The U.S. House of Representatives is scheduled to vote Friday on the first $9 billion of a $60 billion aid package aimed at mending the Sandy-battered Northeast, with a decision about the rest of the money promised for January 15. The legislation has already passed the Senate, amid criticism from some Republicans that the bill contains excess spending not directly related to Sandy.
So what exactly is in this aid package, and how much oversight does the federal government have over how it’s spent?
Much of the bill simply designates funds to various federal departments without specifying what they must be used for, aside from “expenses resulting from a major disaster.” The legislation does however, specify a handful of explicit projects, like $207 million set aside to repair the Department of Veterans Affairs Medical Center in Manhattan, which was damaged by Sandy.
The largest portion of the package is a $17 billion infusion into the Department of Housing and Urban Development’s Community Development Fund, which is traditionally used to fund grants for low-income areas. The funding would go directly to state and larger city governments — the legislation specifies that HUD allocate at least a third of the money within the first two months after it’s passed — and can’t be used for projects eligible for funding from FEMA or the Army Corps of Engineers. It stresses that at least 50 percent of the money should be used to benefit low- and moderate-income individuals, while also granting the HUD Secretary the ability to reduce or eliminate that requirement if he finds a “compelling need.”
Before receiving the funds, state and cities must submit plans for the money and receive approval from HUD, detailing how they will address “long-term recovery and restoration of infrastructure and housing and economic revitalization in the most impacted and distressed areas,” according to the legislation.
Generally, federal Community Development Block Grants go to projects that help low-income individuals, get rid of slums or blight, or address development needs that pose a community health or welfare threat.
Congress frequently uses the Community Development Fund as a means of distributing money for emergency needs because it allows for spending on range of different locally designated projects, according to Chris Walker, director of research for the Local Initiatives Support Coalition, which helps community-based organizations secure grants and other assistance to transform struggling neighborhoods. This particular chunk of cash would be about three or four times the annual amount usually in the fund, he noted.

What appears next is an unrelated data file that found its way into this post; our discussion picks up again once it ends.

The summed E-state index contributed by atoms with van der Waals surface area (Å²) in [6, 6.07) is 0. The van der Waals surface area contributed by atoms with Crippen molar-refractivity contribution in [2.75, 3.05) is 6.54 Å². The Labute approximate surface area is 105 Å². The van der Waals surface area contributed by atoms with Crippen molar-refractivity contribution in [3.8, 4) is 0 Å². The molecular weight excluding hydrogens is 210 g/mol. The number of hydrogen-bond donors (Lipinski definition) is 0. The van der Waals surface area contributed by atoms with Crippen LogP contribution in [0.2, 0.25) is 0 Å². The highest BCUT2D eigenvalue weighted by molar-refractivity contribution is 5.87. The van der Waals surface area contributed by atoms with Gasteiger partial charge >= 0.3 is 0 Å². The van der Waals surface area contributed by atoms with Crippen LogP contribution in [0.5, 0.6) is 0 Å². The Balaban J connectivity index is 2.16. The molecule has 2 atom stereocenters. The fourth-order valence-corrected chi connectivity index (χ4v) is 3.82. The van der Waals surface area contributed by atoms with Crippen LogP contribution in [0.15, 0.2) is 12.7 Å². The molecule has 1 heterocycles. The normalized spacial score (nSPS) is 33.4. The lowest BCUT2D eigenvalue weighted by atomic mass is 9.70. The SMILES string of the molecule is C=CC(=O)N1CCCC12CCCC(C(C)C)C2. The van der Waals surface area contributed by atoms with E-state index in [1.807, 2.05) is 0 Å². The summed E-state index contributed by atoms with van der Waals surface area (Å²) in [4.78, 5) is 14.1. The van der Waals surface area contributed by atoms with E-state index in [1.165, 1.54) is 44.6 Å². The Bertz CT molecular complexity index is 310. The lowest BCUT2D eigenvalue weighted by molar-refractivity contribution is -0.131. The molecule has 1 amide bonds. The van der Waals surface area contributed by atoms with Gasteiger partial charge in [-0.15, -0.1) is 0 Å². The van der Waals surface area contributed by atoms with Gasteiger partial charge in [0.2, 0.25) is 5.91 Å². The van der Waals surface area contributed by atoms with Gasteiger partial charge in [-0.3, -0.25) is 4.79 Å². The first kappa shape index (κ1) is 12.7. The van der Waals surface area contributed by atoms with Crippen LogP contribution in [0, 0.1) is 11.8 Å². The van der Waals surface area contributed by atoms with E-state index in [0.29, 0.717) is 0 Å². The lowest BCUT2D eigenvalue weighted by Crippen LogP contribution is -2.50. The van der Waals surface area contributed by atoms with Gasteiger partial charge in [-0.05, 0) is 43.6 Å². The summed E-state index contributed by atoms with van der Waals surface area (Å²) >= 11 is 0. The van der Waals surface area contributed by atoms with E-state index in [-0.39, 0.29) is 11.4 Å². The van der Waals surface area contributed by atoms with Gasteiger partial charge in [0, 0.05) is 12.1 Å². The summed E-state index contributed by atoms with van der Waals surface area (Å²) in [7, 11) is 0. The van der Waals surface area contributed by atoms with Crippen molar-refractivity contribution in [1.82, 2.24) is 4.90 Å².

“It’s a huge amount of money,” he said.
Under the bill, at least $2 billion of the community development allocation would have to be used on efforts to mitigate or reduce future risks from events like Sandy.
The legislation also sets aside $10.78 billion for the Public Transportation Emergency Relief Program, half of which can be used solely for mitigation efforts aimed at preventing damage to infrastructure like New York’s subway system from future storms.
The bill includes $5.35 billion for the Army Corps of Engineers, the majority of that going toward construction projects aimed at repairing damage from areas hit by Sandy — or Hurricane Isaac earlier in 2012 — and reducing future flood risks. A little more than $1 billion would be set aside to help prepare for future natural disasters and emergency operations. The legislation also designates millions to investigation of possible adaptations to curb damage from floods and storms, repair of Army Corps projects damaged by natural disasters, and increased oversight of future emergency response. Under the bill, the Army Corps would have to submit monthly reports on the progress of these efforts.
Republican Senators John McCain and Tom Coburn have taken issue with the Army Corps funding, saying there is “no statement of priorities of how to spend the money.” They have also highlighted a number of smaller items in the legislation as examples of “wasteful spending,” like $2 million to repair museum roofs in Washington D.C. and $50 million in subsidies to plant trees on private property.